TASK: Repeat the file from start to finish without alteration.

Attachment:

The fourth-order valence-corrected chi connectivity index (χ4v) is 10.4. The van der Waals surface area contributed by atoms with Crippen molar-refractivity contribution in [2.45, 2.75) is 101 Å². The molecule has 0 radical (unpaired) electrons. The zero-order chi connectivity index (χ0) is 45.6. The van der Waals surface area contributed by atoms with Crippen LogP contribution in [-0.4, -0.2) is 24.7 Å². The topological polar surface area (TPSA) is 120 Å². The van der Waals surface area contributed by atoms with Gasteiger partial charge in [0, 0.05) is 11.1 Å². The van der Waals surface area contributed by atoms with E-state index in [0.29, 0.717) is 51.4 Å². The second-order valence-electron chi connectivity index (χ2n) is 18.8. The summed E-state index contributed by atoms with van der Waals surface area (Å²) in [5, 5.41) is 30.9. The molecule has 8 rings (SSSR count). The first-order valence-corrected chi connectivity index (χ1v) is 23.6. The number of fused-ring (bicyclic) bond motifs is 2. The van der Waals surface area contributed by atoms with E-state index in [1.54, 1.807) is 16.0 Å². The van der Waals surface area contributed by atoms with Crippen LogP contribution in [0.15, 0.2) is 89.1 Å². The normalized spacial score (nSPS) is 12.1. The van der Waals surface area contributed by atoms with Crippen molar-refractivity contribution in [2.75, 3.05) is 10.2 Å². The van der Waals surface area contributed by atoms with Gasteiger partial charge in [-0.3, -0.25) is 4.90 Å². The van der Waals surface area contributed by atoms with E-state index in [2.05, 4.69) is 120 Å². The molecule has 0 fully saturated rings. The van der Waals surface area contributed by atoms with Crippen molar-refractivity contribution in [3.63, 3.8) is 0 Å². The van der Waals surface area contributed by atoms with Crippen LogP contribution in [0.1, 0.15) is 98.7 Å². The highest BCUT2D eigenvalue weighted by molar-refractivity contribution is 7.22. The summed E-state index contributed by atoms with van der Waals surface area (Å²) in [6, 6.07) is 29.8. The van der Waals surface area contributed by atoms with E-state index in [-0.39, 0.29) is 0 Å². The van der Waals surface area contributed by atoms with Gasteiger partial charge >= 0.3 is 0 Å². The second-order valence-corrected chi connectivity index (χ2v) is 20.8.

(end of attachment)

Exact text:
The fourth-order valence-corrected chi connectivity index (χ4v) is 10.4. The van der Waals surface area contributed by atoms with Crippen molar-refractivity contribution in [2.45, 2.75) is 101 Å². The molecule has 0 radical (unpaired) electrons. The zero-order chi connectivity index (χ0) is 45.6. The van der Waals surface area contributed by atoms with Crippen LogP contribution in [-0.4, -0.2) is 24.7 Å². The topological polar surface area (TPSA) is 120 Å². The van der Waals surface area contributed by atoms with Gasteiger partial charge in [0, 0.05) is 11.1 Å². The van der Waals surface area contributed by atoms with E-state index in [0.29, 0.717) is 51.4 Å². The second-order valence-electron chi connectivity index (χ2n) is 18.8. The summed E-state index contributed by atoms with van der Waals surface area (Å²) in [5, 5.41) is 30.9. The molecule has 8 rings (SSSR count). The first-order valence-corrected chi connectivity index (χ1v) is 23.6. The number of fused-ring (bicyclic) bond motifs is 2. The van der Waals surface area contributed by atoms with E-state index in [1.54, 1.807) is 16.0 Å². The van der Waals surface area contributed by atoms with Crippen LogP contribution in [0.15, 0.2) is 89.1 Å². The normalized spacial score (nSPS) is 12.1. The van der Waals surface area contributed by atoms with Crippen molar-refractivity contribution in [2.75, 3.05) is 10.2 Å². The van der Waals surface area contributed by atoms with Gasteiger partial charge in [-0.3, -0.25) is 4.90 Å². The van der Waals surface area contributed by atoms with E-state index in [2.05, 4.69) is 120 Å². The molecule has 0 fully saturated rings. The van der Waals surface area contributed by atoms with Crippen molar-refractivity contribution in [3.63, 3.8) is 0 Å². The van der Waals surface area contributed by atoms with Crippen LogP contribution in [0.1, 0.15) is 98.7 Å². The highest BCUT2D eigenvalue weighted by molar-refractivity contribution is 7.22. The summed E-state index contributed by atoms with van der Waals surface area (Å²) in [6, 6.07) is 29.8. The van der Waals surface area contributed by atoms with E-state index in [-0.39, 0.29) is 0 Å². The van der Waals surface area contributed by atoms with Gasteiger partial charge >= 0.3 is 0 Å². The second-order valence-corrected chi connectivity index (χ2v) is 20.8.